Pray Allah Returns the Moon
DESPITE DANGER AND SUPERSTITION, ASTRONOMERS IN A PERPETUAL WAR ZONE FIND JOY IN THE NIGHT SKIES
Despite danger and superstition, astronomers in a perpetual war zone find joy in the night skies.
ONE NIGHT A FEW YEARS AGO, Yunos Bakhshi and a small group of friends drove out in the darkness to a field about 15 miles from Kabul. For the Afghanistan Astronomy Association, it looked to be the perfect night. They had been assured the field had been cleared of land mines, and the Taliban weren’t usually active in the area.
Illumination from Bagram U.S. military base blazed in the distance, emanating an annoying level of light pollution, the astronomer’s most common enemy. But the sky was otherwise dark and clear; good enough conditions to observe the Messier 4 star cluster from their modest telescope. Bakhshi and his friends lit a barbecue and began to align their tripod-mounted telescope to locate the bright mass of stars, found in the Scorpius constellation.
After a few minutes, they noticed a car’s headlights bumping toward them across the field. Suddenly, the group was surrounded by agitated police officers, guns pointed.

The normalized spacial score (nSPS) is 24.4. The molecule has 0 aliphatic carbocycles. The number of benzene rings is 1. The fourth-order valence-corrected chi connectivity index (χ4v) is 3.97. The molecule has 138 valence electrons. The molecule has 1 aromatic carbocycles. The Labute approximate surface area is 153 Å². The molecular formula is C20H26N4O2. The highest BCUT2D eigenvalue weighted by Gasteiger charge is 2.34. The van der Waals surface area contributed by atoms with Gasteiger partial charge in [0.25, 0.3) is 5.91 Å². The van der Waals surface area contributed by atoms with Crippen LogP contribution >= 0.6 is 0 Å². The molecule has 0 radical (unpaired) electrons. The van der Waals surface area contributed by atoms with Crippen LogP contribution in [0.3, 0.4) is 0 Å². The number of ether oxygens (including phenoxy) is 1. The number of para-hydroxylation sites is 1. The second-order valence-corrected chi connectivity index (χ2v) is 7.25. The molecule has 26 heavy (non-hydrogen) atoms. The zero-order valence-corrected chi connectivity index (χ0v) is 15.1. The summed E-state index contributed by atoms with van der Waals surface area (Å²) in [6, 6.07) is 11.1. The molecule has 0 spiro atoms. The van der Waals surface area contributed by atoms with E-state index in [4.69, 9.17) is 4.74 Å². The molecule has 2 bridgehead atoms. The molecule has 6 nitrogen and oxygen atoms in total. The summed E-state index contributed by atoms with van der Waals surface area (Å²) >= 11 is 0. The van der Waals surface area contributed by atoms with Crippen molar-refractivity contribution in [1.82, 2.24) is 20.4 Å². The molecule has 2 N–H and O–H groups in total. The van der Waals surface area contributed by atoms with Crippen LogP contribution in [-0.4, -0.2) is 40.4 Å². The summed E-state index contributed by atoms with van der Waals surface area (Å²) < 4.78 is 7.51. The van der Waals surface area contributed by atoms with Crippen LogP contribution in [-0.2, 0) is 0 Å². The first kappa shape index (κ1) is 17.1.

In most of the world, an amateur astronomer can drive to a dark place, set up a telescope and enjoy the beauty of the sky above. But in Afghanistan, a country plagued by 36 years of war, a few men gathered around a telescope pointing toward the sky, in the middle of nowhere, looks pretty suspicious. From a distance, the police thought the telescope might be a rocket launcher.
After careful inspection, the police still couldn’t comprehend why anyone would sit in a field, in the cold, to look at stars. Although they’d never seen a telescope before, they conceded that this probably wasn’t a weapon.
Calling the astronomers halfwits, the police left. Spooked, most of the stargazers took off too, leaving Bakhshi and two others. Shortly after, they heard helicopters approaching. Terrified that international forces might have mistaken them for insurgents, they lay flat on the ground, praying the night-vision of the pilots would be clear enough to recognize a telescope. The helicopter passed over without incident, but as Bakhshi says, “To say that it is a little bit difficult for us is an understatement.”
Afghanistan’s war has taken a devastating toll on civilians: death, displacement, poverty. But it also affects lives in unexpected ways. For the country’s small band of amateur astronomers, exploring the universe’s deepest corners is a risk they now rarely take. The increasing encroachment of the Taliban, criminal gangs and aggressive police checkpoints means they now limit observations to the outskirts of Kabul city or their rooftops. “The places where there are the darkest skies, almost all those places are insecure,” says Ibrahim Amiri, 26, one of the youngest members of the Afghanistan Astronomy Association.
DREAMER: Bakhshi is the founder of Afghanistan’s first Astronomy Association, which works with schools to spread knowledge of science and the stars.